Saddle points have long been regarded as a major obstacle for non-convex optimization over continuous spaces. It is well understood that in many applications of interest, the number of saddle points significantly outnumber the number of local minima, which is especially problematic when the solutions associated with worst-case saddle points are considerably worse than those associated with worst-case local minima [14, 34, 12]. Moreover, it is not hard to construct examples where a worst-case initialization of gradient descent (or other first-order methods) provably converge to saddle points [30, Section 1.2.3].
The main message of our paper is that, under very mild regularity conditions, saddle points have little effect on the asymptotic behavior of first-order methods. Building on tools from the theory of dynamical systems, we generalize recent analysis of gradient descent [24, 33] to establish that a wide variety of first-order methods — including gradient descent, proximal point algorithm, block coordinate descent, mirror descent — avoid so-called “strict” saddle points for almost all initializations; that is, saddle points where the Hessian of the objective function admits at least one direction of negative curvature (see Definition 1).
Our results provide a unified theoretical framework for analyzing the asymptotic behavior of a wide variety of classic optimization heuristics in non-convex optimization. Furthermore, we believe that furthering our understanding of the behavior and geometry of deterministic optimization techniques with random initialization can serve in the development of stochastic algorithms which improve upon their deterministic counterparts and achieve strong convergence-rate results; indeed, such insights have already led to significant improves in modifying gradient descent to navigate saddle-point geometry[15, 21].
1.1 Related work
In recent years, the optimization and machine learning communities have dedicated much effort to understanding the geometry of non-convex landscapes by searching for unified geometric properties which could be leverage by general-purpose optimization techniques. The strict saddle property (Definition1
) is one such property which has been shown to hold in a wide and diverse range of salient objective functions: PCA, a fourth-order tensor factorization, formulations of dictionary learning [45, 44], phase retrieval , low-rank matrix factorizations [19, 18, 8]
, and simple neural networks[41, 16, 9]. It is also known that, in the worst case, the strict saddle property is unavoidable as finding descent-directions at critical points with degenerate Hessians is NP-hard in general .
Earlier work had shown that first-order descent methods can circumvent strict saddle points, provided that they are augmented with unbiased noise whose variance is sufficiently large in each direction. For example, establishes convergence of the Robbins-Monro stochastic approximation to local minimizers for strict saddle functions. More recently,  give quantitative rates on the convergence of noisy gradient descent to local minimizers, for strict saddle functions.
To obtain provable guarantees without the addition of stochastic noise, [45, 44] and  adopt trust-region methods which leverage Hessian information in order to circumvent saddle points. This approach represents a refinement of a long tradition of related, “second-order” strategies, including: a modified Newton’s method with curvilinear line search , the modified Cholesky method , trust-region methods , and the related cubic regularized Newton’s method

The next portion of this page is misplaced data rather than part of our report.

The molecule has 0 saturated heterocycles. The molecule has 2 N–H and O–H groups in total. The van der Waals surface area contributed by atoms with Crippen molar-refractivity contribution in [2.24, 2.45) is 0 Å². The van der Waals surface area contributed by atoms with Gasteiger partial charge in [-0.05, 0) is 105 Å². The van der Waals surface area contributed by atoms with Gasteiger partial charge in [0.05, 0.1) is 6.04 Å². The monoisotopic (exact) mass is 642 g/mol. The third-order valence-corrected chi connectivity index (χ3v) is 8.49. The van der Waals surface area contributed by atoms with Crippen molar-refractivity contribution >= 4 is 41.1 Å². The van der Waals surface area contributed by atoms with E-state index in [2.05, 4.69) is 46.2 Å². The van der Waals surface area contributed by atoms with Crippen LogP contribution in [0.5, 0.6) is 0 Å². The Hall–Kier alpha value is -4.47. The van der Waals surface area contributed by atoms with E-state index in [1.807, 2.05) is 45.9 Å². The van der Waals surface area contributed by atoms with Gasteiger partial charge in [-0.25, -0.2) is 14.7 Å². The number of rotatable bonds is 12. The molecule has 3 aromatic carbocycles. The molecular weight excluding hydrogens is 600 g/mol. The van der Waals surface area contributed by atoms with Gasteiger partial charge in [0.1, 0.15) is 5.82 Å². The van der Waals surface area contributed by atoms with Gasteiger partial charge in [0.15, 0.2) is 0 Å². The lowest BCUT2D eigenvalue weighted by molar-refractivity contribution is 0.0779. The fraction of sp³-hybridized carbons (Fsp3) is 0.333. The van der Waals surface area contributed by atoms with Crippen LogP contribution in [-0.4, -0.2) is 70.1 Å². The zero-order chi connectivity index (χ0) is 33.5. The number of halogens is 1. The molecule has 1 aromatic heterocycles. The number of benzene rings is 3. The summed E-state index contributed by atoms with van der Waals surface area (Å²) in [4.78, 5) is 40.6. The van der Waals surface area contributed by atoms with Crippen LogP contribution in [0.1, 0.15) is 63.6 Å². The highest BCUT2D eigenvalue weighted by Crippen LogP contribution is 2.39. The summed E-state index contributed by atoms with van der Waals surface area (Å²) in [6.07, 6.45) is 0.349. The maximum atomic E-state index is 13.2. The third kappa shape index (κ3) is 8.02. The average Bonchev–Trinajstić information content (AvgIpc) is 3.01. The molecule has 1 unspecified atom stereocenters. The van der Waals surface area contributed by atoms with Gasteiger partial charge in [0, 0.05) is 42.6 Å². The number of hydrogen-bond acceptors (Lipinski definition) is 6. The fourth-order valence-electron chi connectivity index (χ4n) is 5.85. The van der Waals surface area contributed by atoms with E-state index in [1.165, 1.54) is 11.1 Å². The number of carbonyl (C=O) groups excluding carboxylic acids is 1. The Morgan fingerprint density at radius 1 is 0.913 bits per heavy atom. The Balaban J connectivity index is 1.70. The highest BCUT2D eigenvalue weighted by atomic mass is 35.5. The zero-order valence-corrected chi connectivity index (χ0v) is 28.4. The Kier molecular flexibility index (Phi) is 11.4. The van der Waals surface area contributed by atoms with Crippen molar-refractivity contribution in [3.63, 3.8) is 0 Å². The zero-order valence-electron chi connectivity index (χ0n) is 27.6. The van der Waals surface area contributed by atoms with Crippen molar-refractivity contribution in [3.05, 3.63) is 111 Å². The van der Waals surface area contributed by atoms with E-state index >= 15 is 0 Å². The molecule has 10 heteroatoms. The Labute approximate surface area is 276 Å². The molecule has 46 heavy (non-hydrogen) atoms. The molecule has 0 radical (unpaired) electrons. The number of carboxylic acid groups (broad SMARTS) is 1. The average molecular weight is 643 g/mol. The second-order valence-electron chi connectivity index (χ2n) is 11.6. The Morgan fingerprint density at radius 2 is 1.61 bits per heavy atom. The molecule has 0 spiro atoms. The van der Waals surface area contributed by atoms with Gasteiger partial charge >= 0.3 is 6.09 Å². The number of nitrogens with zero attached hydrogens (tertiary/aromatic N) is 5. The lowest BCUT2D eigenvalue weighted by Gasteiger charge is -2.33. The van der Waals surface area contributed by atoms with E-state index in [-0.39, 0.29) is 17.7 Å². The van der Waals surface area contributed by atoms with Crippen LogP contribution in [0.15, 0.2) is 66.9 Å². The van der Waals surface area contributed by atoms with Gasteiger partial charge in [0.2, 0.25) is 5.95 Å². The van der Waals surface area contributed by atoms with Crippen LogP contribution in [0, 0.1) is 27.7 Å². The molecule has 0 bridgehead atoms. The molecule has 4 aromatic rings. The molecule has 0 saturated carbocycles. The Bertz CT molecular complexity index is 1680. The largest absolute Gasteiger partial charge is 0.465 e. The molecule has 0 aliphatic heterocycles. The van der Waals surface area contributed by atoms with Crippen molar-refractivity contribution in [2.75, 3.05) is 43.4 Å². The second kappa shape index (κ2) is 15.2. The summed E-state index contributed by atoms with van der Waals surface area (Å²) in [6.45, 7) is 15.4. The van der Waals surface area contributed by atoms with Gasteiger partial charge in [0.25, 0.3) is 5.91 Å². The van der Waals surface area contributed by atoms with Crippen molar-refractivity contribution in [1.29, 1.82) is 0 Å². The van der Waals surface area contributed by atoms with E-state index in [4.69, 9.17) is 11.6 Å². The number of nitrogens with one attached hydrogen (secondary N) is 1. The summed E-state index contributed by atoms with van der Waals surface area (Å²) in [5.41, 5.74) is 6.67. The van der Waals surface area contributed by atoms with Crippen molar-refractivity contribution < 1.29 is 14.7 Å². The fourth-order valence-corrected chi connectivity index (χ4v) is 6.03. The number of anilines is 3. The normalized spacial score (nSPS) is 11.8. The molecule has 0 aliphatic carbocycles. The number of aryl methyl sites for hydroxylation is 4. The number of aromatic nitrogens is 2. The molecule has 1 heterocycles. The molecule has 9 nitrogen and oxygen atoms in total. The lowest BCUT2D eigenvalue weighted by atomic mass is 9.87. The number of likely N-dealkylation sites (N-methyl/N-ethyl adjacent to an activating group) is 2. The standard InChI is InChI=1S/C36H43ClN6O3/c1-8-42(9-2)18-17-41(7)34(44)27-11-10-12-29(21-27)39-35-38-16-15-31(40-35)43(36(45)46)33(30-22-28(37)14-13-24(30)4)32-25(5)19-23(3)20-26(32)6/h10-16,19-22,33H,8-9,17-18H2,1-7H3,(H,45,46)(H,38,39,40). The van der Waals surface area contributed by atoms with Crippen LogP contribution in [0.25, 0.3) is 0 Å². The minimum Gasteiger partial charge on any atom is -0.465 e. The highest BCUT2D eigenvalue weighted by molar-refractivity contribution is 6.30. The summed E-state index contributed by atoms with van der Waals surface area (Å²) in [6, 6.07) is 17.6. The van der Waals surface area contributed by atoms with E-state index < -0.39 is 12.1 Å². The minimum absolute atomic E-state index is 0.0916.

, to name a few. Specialized to deep learning applications,[14, 34] have introduced a saddle-free Newton method.
However, such curvature-based optimization algorithms have a per-iteration computational complexity which scales quadratically or even cubically in the dimension , rendering them unsuitable for optimization of high-dimensional functions. In more recent work, several works have presented faster curvature-based methods including [39, 26, 36]
by combining fast first-order methods with fast eigenvector algorithms, to obtain lower per-iteration complexity.
Fortunately, it appears that neither the addition of isotropic noise, nor the use of second-order methods are necessary for circumventing saddle points. For example, recent work by  showed that by carefully perturbing the iterates of gradient descent in the vicinity of possible saddles results in a first-order method which converges to local minimizers in a number of iterations with only poly-logarithmic dimension dependence. Moreover, many recent works have shown that, even without any random perturbations, a combination of gradient descent and a smart-initialization provably converges to the global minimum for a variety of non-convex problems: such settings include matrix factorization [22, 47] , phase retrieval [11, 10], dictionary learning , and latent-variable models [46, 7]. While our results only guarantee convergence to local minimizers, they eschew the need for complex and often computationally prohibitive initialization procedures.
In addition to what has been established theoretically, there is a broadly-accepted folklore in the field that running gradient descent with a random initialization is sufficient to identity a local optima. For example, the authors of  empirically observe gradient descent with random initializations on the phase retrieval problem always converges to a local minimizer, one whose quality matches that of the solution found using more costly trust-region techniques. It is the purpose of this work to place these intuitions on firm mathematical footing.
Finally, we emphasize that their are many settings in which all local optima (but not saddles!) have objective values which are nearly as small as those of the global minima; see for example [19, 18, 41, 42, 44]. Some preliminary results have suggested that this may be a a quite general phenomenon. For example,  study the loss surface of a particular Gaussian random field as a proxy for understanding the objective landscape of deep neural nets. The results leverage the Kac-Rice Theorem [4, 6]